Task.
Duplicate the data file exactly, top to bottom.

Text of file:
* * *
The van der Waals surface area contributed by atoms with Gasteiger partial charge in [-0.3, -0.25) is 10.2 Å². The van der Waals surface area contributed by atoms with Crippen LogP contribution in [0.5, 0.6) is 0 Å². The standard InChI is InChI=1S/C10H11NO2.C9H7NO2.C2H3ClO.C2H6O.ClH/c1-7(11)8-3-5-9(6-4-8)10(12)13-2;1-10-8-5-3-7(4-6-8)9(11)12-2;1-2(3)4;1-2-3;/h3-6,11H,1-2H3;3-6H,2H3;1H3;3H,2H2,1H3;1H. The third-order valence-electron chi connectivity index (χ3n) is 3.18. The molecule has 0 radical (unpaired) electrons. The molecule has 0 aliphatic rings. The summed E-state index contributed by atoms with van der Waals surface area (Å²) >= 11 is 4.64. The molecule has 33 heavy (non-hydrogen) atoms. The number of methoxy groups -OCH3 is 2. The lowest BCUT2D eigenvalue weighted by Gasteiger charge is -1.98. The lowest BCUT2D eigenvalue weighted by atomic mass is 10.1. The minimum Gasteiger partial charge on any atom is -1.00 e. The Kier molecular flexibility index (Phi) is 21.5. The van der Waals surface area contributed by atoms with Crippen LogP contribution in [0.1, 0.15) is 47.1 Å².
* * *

The van der Waals surface area contributed by atoms with Gasteiger partial charge in [-0.3, -0.25) is 10.2 Å². The van der Waals surface area contributed by atoms with Crippen LogP contribution in [0.5, 0.6) is 0 Å². The standard InChI is InChI=1S/C10H11NO2.C9H7NO2.C2H3ClO.C2H6O.ClH/c1-7(11)8-3-5-9(6-4-8)10(12)13-2;1-10-8-5-3-7(4-6-8)9(11)12-2;1-2(3)4;1-2-3;/h3-6,11H,1-2H3;3-6H,2H3;1H3;3H,2H2,1H3;1H. The third-order valence-electron chi connectivity index (χ3n) is 3.18. The molecule has 0 radical (unpaired) electrons. The molecule has 0 aliphatic rings. The summed E-state index contributed by atoms with van der Waals surface area (Å²) >= 11 is 4.64. The molecule has 33 heavy (non-hydrogen) atoms. The number of methoxy groups -OCH3 is 2. The lowest BCUT2D eigenvalue weighted by Gasteiger charge is -1.98. The lowest BCUT2D eigenvalue weighted by atomic mass is 10.1. The minimum Gasteiger partial charge on any atom is -1.00 e. The Kier molecular flexibility index (Phi) is 21.5. The van der Waals surface area contributed by atoms with Crippen LogP contribution in [0.1, 0.15) is 47.1 Å².